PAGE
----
This spring, Epic Games raised $2 billion and its capitalisation was estimated at $32 billion. If the company files for an IPO, underwriters will revise this reading. Another possible option for the company is through a direct listing. The most probable IPO date is December 2022.

5. Impossible Food

In the last few years, plant-based meat substitutes have been growing in popularity, and these products are exactly what Impossible Foods produces and distributes. Experts are expecting meat consumption to decline by 33% by 2040.

Plant-based meat substitutes are no longer part of a specific niche; they are becoming a mass consumption product in food outlets in the US. Impossible Foods’ products can be found in Walmart, Lidl, and Burger King.

The key bottleneck that prevents plant-based meat substitutes from expanding is their expensiveness. Impossible Foods’ main objective is to reduce its production costs. The potential target market might reach $85 billion by 2030.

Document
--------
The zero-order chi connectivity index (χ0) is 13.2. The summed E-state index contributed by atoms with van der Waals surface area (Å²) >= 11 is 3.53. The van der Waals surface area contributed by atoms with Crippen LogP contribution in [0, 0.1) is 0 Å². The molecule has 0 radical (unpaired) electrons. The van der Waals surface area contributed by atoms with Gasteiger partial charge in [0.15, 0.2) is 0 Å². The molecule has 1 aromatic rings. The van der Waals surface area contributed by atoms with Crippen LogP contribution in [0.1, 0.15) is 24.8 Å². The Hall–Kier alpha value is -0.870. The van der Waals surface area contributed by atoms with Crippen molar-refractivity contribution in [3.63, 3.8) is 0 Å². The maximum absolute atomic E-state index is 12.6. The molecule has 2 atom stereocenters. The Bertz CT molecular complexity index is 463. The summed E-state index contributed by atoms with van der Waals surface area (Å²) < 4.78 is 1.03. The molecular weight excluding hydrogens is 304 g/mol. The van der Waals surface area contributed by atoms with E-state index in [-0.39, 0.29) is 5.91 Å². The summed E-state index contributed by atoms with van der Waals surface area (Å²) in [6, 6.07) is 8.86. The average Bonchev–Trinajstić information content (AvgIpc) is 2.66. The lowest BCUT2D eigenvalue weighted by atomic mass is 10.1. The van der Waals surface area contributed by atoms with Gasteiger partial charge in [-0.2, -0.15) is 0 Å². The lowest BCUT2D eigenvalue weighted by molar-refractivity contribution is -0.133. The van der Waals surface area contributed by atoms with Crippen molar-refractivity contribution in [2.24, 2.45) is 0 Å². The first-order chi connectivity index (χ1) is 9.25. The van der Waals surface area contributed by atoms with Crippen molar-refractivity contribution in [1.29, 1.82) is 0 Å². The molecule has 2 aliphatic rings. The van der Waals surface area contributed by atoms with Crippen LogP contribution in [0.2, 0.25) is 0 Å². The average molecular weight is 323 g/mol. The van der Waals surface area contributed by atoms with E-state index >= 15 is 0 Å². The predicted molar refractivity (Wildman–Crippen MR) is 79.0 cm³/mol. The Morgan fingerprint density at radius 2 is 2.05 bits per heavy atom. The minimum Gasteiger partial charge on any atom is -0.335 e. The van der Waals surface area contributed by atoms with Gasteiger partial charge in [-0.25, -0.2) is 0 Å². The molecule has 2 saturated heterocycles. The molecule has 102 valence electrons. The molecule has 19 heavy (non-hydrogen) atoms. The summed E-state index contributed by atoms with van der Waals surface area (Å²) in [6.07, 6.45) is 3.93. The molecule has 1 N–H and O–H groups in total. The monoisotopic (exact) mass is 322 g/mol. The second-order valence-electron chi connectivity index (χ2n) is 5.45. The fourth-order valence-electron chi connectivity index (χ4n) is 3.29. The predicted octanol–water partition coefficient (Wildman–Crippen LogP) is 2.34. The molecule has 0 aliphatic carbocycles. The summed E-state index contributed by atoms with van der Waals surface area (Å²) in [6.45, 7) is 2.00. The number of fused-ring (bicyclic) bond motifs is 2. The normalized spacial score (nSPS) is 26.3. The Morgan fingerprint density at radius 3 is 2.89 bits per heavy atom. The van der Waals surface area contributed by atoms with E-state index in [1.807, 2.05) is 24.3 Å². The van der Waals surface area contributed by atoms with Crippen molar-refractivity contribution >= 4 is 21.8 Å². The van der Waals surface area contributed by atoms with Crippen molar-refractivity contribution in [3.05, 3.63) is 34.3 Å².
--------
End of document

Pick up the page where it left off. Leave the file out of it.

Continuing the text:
Since the company was established, it has raised over $1.5 billion in investment. Impossible Foods’ capitalisation is currently estimated at $10 billion. However, the issuer might have to reduce this value.

6. Mobileye

Intel is planning to hold an IPO for its subsidiary Mobileye, which specialises in developing cameras, computer chips, and software.

Mobileye’s products are very popular with car makers: advanced driver assistance systems, ADAS, are based on the company’s out-of-the-box solutions. ADAS is already installed in vehicles manufactured by BMW, Volvo, Nissan, Honda, GM, and other car makers.

In addition, the company develops and manufactures self-driving vehicles. According to Intel management, Mobileye’s sales in 2021 were $1 billion, that’s why the company can count on investors’ high estimates.


Despite the inactive IPO market, large companies stick to their decisions to go public. However, they will have to reduce capitalisation estimates, so that retail investors can buy their shares, increasing issuers’ potential profit.